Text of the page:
Remarks :
1. If requested and appropriately substantiated, EASA can approve Alternative
Methods of Compliance for this EAD.
2. The safety assessment has requested not to implement the full consultation
process and an immediate publication and notification.
3. Enquiries regarding this AD should be referred to the Airworthiness
Directives, Safety Management & Research Section, Certification Directorate,
EASA. E-mail:
4. For any question concerning the technical content of the requirements in this
AD, please contact: Fire Fighting Enterprises Ltd, 9 Hunting Gate, Hitchin,
Hertfordshire SG4 0TJ, United Kingdom
Telephone: +44 (0) 845 402 4242
E-mail:, Website:

For a hard copy of this article visit:

Feel free to contact RemTec if you have any other questions or concerns:


The article below is from The United States Attorney's Office Southern District of Florida
November 23, 2009


Jeffrey H. Sloman, Acting United States Attorney for the Southern District of Florida, Maureen O’Mara, Special Agent in Charge, Environmental Protection Agency, Criminal Investigation Division, Atlanta Area Office, and Anthony V. Mangione, Special Agent in Charge, U.S. Immigration and Customs Enforcement (ICE), Office of Investigations, announced that defendants James Garrido, 44, of Miami, and Kroy Corporation, a Florida corporation with its principal place of business in Miami, pled guilty on Friday, November 20, 2009, in federal District Court in Miami to charges related to their illegal smuggling into the United States of restricted ozone-depleting substances contrary to the Clean Air Act, Title 42, United States Code, Sections7413(c)(1) and 7671d, in violation of Title 18, United States Code, Section 545.

More specifically, James Garrido and Kroy Corporation each pled guilty before U.S. District Court Judge Patricia A. Seitz to a three count Information, charging them with knowingly importing approximately 418,654 kilograms of illegal hydrochlorofluorocarbon - 22 (“HCFC-22"), in violation of the provisions of the Clean Air Act. Defendant Garrido faces a possible statutory maximum term of imprisonment of 20 years and a fine of $250,000 on each count. The statutory maximum fine for Kroy Corporation is $500,000 per count. Garrido also faces a term of supervised release of three years per count of conviction, while Kroy Corporation may be placed on probation for up to five years per count. In addition, the defendants could be ordered to forfeit the illegal proceeds of their conduct. Sentencing has been scheduled for February 11, 2010 at 8:30 a.m., before Judge Seitz.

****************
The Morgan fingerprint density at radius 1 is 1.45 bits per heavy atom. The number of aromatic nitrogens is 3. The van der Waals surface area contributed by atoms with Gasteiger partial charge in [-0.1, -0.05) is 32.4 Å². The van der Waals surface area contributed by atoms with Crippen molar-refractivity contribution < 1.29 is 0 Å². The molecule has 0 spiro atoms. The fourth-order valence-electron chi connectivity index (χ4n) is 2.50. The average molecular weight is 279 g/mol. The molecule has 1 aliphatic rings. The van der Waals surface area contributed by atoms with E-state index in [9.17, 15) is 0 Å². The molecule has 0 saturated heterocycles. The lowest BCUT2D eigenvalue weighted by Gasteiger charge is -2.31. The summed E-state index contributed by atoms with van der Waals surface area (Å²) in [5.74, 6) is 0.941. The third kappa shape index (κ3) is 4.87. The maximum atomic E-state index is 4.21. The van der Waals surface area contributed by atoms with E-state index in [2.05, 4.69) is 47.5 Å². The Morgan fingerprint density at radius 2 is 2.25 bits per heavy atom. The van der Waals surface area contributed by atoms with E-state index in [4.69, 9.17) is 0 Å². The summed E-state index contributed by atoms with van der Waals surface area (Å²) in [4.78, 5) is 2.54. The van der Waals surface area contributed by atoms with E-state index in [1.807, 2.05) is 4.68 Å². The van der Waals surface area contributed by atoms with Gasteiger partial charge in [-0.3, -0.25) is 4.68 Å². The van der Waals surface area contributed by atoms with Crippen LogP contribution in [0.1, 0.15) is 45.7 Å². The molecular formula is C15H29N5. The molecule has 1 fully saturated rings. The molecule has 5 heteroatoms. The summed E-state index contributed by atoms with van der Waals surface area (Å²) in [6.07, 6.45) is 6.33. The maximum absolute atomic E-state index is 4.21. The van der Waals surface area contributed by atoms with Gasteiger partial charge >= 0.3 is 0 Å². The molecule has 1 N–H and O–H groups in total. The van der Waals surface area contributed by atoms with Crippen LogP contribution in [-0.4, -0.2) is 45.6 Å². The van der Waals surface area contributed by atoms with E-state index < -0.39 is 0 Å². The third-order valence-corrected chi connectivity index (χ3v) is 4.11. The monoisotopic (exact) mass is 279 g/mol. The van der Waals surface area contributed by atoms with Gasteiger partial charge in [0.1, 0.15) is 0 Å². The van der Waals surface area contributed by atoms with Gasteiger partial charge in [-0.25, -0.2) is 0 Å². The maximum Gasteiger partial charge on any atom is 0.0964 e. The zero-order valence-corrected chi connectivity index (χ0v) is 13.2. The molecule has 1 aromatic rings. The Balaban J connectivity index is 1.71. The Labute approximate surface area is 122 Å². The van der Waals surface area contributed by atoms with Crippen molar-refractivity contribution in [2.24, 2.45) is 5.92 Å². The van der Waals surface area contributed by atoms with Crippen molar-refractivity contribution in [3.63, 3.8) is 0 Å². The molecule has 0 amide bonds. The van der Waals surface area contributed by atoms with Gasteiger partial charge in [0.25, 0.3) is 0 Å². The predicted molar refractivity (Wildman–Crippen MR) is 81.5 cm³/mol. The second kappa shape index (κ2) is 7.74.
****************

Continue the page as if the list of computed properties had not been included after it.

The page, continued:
The Federal Clean Air Act regulates air pollutants, including ozone-depleting substances such as HCFC-22. HCFC-22 is a widely used refrigerant for residential heat pump and air-conditioning systems. The Clean Air Act and its implementing regulations established a schedule to phase out the production and importation of ozone depleting substances beginning in 2002, with a complete ban starting in 2030. To meet its obligations under International Treaty to reduce its consumption of the ozone-depleting substances, the United States issued baseline allowances for the production and importation of HCFC-22 to individuals and companies. In order to legally import HCFC-22, one must hold an unexpended consumption allowance.

According to court records, Kroy, a corporation formed in February 2007, was in the business of importing merchandise, including refrigerant. James Garrido is Kroy’s President. Between March 2007 and April 2009, Kroy and Garrido engaged in the illegal smuggling of large quantities of HCFC-22 into the United States for subsequent resale. The defendants would routinely declare imported merchandise as either legal R-134A refrigerant or as “United States Goods Returned.” In truth, except for a small quantity of legal refrigerant strategically placed in front of the contraband, the shipments contained HCFC-22 and were accompanied by false documentation. At no time did Kroy or Garrido hold unexpended consumption allowances that would have allowed them to legally import the HCFC-22.

In all, from 2007 to April 2009, Kroy and Garrido illegally imported approximately 1418,654 kilograms of restricted HCFC-22 in eleven separate shipments, with a total fair market value of more than $3.9 million.